In March 2021, the “Nutrition and Health Claims Handbook” was released in the Netherlands, also including indication on the use of the term probiotic. After explaining the difference between a nutrition claim and a health claim, the guidance clearly states that the term probiotic can be used in the Netherlands in mandatory information, to identify the categories of micronutrients or substances that characterize the product in food supplements.
In October 2020 Spain adopted a pioneering initiative.
The Spanish Agency for Food Safety and Nutrition (AESAN) issued National Q&A. According to this document:
“until a uniform criterion is generated on the part of the Member States of the European Union, it is considered that it could be accepted that the term probiotic/s is used on the label of foodstuffs, both of national manufacturing as well as from other countries of the European Union”.
While AESAN allows for probiotic labelling in Spain, it cannot be accompanied by any health claims unless authorized by Regulation 1924/2006.
The new Guidance contains some points that might be relevant for the future:
- It points out that such Guidance is not binding since it has no legal force
- It recognizes the lack of harmonization at the EU level regarding the “probiotic” term: given that adjacent markets are already using the term ‘probiotic,’ the agency considered excluding the term on the Spanish market would only be detrimental for the Spanish industry, market and consumers.
- It makes a clear reference to the mutual recognition principle; that is to say, any product legally marketed and sold in any EU country might be, in its turn, marketed in any other European Union Member State.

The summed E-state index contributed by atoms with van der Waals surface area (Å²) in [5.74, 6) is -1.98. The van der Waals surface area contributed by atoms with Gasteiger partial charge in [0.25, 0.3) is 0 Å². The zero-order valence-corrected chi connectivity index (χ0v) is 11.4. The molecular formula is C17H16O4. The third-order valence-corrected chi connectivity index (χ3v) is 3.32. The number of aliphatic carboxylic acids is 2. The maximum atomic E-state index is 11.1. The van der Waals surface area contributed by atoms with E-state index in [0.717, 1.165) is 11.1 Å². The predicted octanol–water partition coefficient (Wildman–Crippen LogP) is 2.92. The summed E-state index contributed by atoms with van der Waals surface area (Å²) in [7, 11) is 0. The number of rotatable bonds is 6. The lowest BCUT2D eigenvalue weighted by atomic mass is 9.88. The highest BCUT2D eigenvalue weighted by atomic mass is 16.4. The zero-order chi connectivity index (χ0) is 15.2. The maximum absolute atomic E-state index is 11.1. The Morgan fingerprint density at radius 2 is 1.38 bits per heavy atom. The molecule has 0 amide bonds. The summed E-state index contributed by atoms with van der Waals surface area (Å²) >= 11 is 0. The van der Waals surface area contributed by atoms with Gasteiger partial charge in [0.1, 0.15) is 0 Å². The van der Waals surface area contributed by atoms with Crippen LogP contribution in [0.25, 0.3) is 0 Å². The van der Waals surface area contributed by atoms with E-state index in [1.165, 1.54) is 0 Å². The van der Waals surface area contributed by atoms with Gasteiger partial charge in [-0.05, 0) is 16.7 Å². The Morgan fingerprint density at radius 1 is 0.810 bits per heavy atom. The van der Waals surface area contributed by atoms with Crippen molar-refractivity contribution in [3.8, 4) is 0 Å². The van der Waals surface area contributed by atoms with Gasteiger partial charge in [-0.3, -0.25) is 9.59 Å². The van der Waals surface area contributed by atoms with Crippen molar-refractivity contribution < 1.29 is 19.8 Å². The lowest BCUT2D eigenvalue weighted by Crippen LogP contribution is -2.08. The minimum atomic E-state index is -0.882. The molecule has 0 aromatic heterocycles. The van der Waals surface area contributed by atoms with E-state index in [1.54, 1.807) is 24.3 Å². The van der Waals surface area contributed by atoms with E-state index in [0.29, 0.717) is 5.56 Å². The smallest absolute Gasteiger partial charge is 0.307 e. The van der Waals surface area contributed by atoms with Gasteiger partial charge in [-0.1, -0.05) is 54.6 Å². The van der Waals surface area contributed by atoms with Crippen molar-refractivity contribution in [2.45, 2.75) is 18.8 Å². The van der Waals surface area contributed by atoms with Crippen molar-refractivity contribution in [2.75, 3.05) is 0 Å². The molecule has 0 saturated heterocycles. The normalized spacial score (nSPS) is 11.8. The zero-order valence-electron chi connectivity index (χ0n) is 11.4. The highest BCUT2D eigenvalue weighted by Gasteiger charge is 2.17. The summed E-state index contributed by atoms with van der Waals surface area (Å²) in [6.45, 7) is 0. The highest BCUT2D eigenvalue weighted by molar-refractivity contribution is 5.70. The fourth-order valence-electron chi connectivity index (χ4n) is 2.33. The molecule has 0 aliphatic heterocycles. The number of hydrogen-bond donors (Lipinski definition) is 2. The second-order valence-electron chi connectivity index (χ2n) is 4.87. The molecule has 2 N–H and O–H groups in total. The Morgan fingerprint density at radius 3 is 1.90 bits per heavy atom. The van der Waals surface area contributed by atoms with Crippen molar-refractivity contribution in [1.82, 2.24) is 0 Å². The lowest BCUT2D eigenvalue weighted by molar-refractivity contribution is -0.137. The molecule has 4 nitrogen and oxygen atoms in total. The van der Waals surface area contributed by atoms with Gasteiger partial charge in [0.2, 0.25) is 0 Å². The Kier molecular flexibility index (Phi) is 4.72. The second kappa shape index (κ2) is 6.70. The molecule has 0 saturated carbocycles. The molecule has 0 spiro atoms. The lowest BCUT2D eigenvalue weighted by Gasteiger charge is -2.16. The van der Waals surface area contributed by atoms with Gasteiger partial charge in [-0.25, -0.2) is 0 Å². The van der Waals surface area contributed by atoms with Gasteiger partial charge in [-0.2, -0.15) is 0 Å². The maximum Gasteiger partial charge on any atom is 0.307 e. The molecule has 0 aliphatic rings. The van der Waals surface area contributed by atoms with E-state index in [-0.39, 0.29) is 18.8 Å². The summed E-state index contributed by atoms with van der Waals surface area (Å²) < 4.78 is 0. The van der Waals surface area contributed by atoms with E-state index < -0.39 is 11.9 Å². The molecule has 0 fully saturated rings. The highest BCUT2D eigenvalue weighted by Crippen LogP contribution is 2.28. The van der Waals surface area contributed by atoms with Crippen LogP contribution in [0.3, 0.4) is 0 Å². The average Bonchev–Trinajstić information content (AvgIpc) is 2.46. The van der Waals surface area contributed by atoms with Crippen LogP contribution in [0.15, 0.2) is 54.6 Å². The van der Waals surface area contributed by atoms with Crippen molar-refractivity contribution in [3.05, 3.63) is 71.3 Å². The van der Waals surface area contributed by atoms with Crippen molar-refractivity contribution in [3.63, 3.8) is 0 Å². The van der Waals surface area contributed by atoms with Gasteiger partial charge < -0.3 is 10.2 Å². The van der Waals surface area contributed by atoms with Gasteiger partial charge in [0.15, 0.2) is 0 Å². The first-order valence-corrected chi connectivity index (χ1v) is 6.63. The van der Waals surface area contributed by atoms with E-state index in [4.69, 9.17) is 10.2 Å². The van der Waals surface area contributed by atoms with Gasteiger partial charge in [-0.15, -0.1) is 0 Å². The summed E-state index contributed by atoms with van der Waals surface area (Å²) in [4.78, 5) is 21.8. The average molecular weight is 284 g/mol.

The rationale presented by Spain could likely be easily adopted by other EU countries as well, and perhaps will motivate the European Institutions to debate and to reach a consensus about this word. “It’s important to notice that the word ‘probiotic’ in itself does not convey anything else than a generic “good for you” [claim] like fiber, vitamins and minerals, but it is certainly not a health claim,” Pecere specifies.
IPA Europe advocates framing the use of the term ‘probiotic’ with appropriate criteria and conditions of use.
In this very jeopardized situation, an engagement of the European Commission to dialogue with national authorities in order to develop a better context for probiotics in food and food supplements in the EU appears necessary.
In this direction, these actions are necessary to create a harmonised approach in the EU:
- Implement precise criteria and conditions to frame the term ‘probiotic’
- Introduce a graded approach where, depending on the characteristic of the product, the appropriate rule applies within the EU regulatory framework
- Define a clear labelling environment for probiotics across Europe
Harmonizing the use of the term would also reduce consumer confusion on the definition of ‘probiotic’, allowing them to recognize products better, and to make responsible purchase decisions. The result of the adoption of clear rules will be to create market opportunities for responsible business operators competing on the European and global markets under the same conditions, within an holistic approach which will be in line with the EC Farm to Fork Strategy objectives